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On 8/7/2020 at 5:10 AM, Blimpyboy said:

Getting back to the original theme, I wonder what groovy camouflage scheme the Indonesians could paint on the Eurofighter!

 

Anything would be better than the light greys currently used (utility notwithstanding).

 

tiger 05

 

Bad news, TNI-AU now uses Hill One camo for the F-16s. Can't imagine Typhoon (if ever it comes) will use our old camo like the one on this F-5E.

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11 hours ago, junglierating said:

I'd been suprised if the sell goes ahead....I dont think that Indonesia is top of the democratic countries poll....Dont think the EU will allow it....maybe that's a good thing

We are 'democratic'. I mean, we can vote for president and vote them out.

But they seems to be serving only for majorities. Minorities like me? Tough luck, laddie. You got to be filthy rich if you want government to pay attention.

But then again, the government seems to be really good at maintaining facade to let EU and USA approve the sale of Typhoon.

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17 hours ago, exdraken said:

Yes, for some reason we went for the usual dark grey-light grey Hill One camouflage like... well, pretty much every other F-16 operators, save for countries like UAE, Poland and Greece.

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On 10/1/2020 at 8:21 AM, Tyas said:

Yes, for some reason we went for the usual dark grey-light grey Hill One camouflage like... well, pretty much every other F-16 operators, save for countries like UAE, Poland and Greece.

interesting! any photos available?

 

there are more countries actually...

Venezuela, Romania, Israel, Norway, Chile, Maroco, Egypt, Iraq,....

 

actually quite many!

Some countries start using Have Glass paint on their Vipers... (USAF, Denmark)

 

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4 minutes ago, exdraken said:

interesting! any photos available?

 

there are more countries actually...

Venezuela, Israel, Norway, Chile, Maroco, Egypt....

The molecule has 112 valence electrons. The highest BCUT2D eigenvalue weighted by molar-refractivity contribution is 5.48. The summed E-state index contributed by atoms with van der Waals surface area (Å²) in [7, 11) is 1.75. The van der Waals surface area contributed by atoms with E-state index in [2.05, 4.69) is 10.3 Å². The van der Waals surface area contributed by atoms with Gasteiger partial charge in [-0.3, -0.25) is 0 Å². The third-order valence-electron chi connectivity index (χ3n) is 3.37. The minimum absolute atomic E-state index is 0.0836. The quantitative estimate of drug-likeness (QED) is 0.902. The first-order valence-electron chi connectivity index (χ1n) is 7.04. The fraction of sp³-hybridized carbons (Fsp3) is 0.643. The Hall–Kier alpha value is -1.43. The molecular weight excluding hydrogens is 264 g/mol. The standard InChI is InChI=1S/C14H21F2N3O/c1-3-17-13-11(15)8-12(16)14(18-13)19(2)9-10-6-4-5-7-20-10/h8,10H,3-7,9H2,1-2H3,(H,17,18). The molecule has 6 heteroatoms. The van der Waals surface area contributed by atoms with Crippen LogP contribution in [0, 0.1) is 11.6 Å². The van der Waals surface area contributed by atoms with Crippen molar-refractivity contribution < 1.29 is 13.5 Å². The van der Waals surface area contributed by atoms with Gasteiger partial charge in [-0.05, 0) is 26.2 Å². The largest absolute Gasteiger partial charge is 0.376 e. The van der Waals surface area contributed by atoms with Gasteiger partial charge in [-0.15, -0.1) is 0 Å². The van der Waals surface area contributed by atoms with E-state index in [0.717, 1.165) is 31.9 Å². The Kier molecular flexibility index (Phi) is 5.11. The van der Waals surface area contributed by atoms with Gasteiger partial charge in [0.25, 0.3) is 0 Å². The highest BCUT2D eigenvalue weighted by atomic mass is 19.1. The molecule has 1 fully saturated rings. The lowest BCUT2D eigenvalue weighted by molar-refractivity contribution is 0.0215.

actually quite many!

 

spacer.png

Holy smokes I just realized there's a Sniper XR pod there. What is going on here...

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52 minutes ago, exdraken said:

thanks, those are by the way the upgraded old A models!

https://militaryleak.com/2020/02/19/indonesia-to-modernise-ageing-f-16-a-b-fleets/

Yes. Received new MLU upgrades including compatibility for AMRAAM, AIM-9X and JDAM.

I don't know at what cost, and personally I am not going to like where this is going, though...

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On 07/08/2020 at 17:56, Jure Miljevic said:

Anybody else thinks price of both military and civil aircraft today are set way beyond their value?

As a engineer in the aerospace industry (both civil and military), there isn't much profit in selling aircraft.

 

The cost has increased massively because the cost of engineering has increased. To put it into perspective, to design a totally new aircraft takes between 10-20 years and takes a team of around 5000-15,000 people.

 

For arguments sake, say it takes 10000 engineers, 15 years to design a new aircraft and their average salary is $50,000 - that's a total resource cost alone of $7.5 billion!

 

The A380 cost $25bn to design and took 20 years, the B787 cost £32bn and took 10 years.

 

When every component has to designed, analysed, tested, reported, qualified, manufacturer and treated - it's not surprising that a even a simple component costs a lot of money.

 

That said, when I was working in a previous company, the customer requested an engine bolt to be delivered the other side of the world the next day. We took the part from stock and sold it for a couple of grand (for a 50mm long bolt).

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On 9/30/2020 at 9:30 PM, Tyas said:

Bad news, TNI-AU now uses Hill One camo for the F-16s. Can't imagine Typhoon (if ever it comes) will use our old camo like the one on this F-5E.